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Investigations & Case Studies

The Plausibility of
Unresolved Key Historical Events

Highly Valued
Intrinsic & Monetary Assets



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In 1935, just prior to his second trial for tax evasion, Dutch Schultz placed various monetary items in a strongbox. In 1938, after arresting and interrogating Schulz’s lawyer Dixie Davis, Thomas E. Dewey estimated the value to be between $1-$3 million.  The purchasing value of $1 million in 1935 based on inflation rate increases would be app $20 million today.  


The location of the strongbox which was app 1' X 3' X 2' is still a mystery, the assessment of all published “speculative assumptions” have little if any basis.  The case falls then on Emile Schurmacher who published his embellished version in 1968.  Schurmacher was an international then national correspondent and report, who also played a key role in several major magazines at the time.  Living in New York, he was contemporary with the Dutch Schulz trial, his death, and the follow on later years reporting of the buried cache.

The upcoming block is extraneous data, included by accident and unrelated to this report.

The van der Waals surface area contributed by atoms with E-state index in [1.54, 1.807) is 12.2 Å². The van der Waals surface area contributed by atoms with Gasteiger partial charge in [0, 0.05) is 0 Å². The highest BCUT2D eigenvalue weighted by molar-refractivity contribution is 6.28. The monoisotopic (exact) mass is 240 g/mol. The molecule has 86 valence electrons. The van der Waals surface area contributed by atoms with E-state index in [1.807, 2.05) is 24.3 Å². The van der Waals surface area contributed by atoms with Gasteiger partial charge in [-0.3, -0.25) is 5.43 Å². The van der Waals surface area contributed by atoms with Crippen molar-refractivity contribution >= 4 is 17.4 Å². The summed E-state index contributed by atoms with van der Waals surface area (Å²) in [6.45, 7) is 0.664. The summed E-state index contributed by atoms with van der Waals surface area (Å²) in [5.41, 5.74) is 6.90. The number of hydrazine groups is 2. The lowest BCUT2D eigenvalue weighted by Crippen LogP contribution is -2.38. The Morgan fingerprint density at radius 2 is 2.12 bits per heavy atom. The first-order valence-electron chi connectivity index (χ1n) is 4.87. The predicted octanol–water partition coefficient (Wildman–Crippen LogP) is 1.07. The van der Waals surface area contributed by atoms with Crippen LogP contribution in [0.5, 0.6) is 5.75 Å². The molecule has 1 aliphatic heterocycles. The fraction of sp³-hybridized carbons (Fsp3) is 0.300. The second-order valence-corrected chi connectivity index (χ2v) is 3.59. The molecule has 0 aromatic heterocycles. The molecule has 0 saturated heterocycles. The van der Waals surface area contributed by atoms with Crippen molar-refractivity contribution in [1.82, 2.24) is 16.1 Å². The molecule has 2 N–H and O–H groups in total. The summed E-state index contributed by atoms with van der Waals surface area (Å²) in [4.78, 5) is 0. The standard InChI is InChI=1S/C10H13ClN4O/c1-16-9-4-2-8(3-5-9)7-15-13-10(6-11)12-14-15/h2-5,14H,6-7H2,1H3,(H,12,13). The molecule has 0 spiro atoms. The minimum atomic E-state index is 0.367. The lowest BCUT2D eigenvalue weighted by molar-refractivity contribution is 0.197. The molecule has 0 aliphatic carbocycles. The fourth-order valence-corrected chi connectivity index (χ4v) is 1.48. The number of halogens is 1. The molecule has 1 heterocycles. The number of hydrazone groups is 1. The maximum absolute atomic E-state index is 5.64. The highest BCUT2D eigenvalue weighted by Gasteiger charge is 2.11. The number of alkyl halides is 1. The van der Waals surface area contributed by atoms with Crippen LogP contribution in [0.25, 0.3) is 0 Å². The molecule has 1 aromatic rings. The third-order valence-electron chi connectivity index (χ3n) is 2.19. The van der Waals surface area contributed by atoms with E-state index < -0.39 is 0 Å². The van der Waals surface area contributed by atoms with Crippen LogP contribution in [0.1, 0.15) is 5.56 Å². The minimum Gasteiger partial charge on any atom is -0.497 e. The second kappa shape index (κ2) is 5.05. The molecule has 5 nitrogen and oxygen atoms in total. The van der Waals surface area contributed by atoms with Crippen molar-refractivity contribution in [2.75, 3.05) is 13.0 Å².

In casing Schurmacher, his current contemporary assignments were pure non-fiction, however his past or historical based novels and articles while structured on a back bone of non fiction, contained fictional elements, but he never wrote pure fiction.  The key then is to rationalize the line in the sand between the two. Schurmacher was indeed the inveterate investigator, flying coast to coast in pursuit of information, and he never met an enemy. If the rationalized (by this investigator) non-fiction elements of the Dutch Schulz Treasure story by Schurmacher is accurate, then this cache may be found, if not, maybe one day but only by accident.

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